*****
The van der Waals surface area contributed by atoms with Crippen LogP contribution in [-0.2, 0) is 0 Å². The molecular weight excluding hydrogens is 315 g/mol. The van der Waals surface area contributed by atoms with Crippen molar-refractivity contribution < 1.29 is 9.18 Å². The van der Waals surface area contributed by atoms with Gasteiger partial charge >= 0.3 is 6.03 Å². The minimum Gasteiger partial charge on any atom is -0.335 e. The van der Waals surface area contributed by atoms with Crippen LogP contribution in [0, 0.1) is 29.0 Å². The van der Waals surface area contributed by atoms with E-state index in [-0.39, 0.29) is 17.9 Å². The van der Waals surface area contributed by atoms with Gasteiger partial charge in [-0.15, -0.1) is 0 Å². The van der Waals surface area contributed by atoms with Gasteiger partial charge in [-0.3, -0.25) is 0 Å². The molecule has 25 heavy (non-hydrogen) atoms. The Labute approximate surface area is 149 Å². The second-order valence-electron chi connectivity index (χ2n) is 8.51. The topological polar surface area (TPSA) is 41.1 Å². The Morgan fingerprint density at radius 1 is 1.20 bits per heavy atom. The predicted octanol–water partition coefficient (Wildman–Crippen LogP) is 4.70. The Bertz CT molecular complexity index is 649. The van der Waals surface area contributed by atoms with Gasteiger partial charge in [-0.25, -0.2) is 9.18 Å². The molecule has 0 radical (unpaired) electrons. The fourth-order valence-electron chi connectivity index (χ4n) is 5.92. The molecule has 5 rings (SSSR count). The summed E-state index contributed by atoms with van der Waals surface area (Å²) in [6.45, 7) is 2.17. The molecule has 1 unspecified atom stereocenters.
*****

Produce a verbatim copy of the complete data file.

The van der Waals surface area contributed by atoms with Crippen LogP contribution in [-0.2, 0) is 0 Å². The molecular weight excluding hydrogens is 315 g/mol. The van der Waals surface area contributed by atoms with Crippen molar-refractivity contribution < 1.29 is 9.18 Å². The van der Waals surface area contributed by atoms with Gasteiger partial charge >= 0.3 is 6.03 Å². The minimum Gasteiger partial charge on any atom is -0.335 e. The van der Waals surface area contributed by atoms with Crippen LogP contribution in [0, 0.1) is 29.0 Å². The van der Waals surface area contributed by atoms with E-state index in [-0.39, 0.29) is 17.9 Å². The van der Waals surface area contributed by atoms with Gasteiger partial charge in [-0.15, -0.1) is 0 Å². The van der Waals surface area contributed by atoms with Gasteiger partial charge in [-0.3, -0.25) is 0 Å². The molecule has 25 heavy (non-hydrogen) atoms. The Labute approximate surface area is 149 Å². The second-order valence-electron chi connectivity index (χ2n) is 8.51. The topological polar surface area (TPSA) is 41.1 Å². The Morgan fingerprint density at radius 1 is 1.20 bits per heavy atom. The predicted octanol–water partition coefficient (Wildman–Crippen LogP) is 4.70. The Bertz CT molecular complexity index is 649. The van der Waals surface area contributed by atoms with Gasteiger partial charge in [-0.25, -0.2) is 9.18 Å². The molecule has 0 radical (unpaired) electrons. The fourth-order valence-electron chi connectivity index (χ4n) is 5.92. The molecule has 5 rings (SSSR count). The summed E-state index contributed by atoms with van der Waals surface area (Å²) in [6.45, 7) is 2.17. The molecule has 1 unspecified atom stereocenters.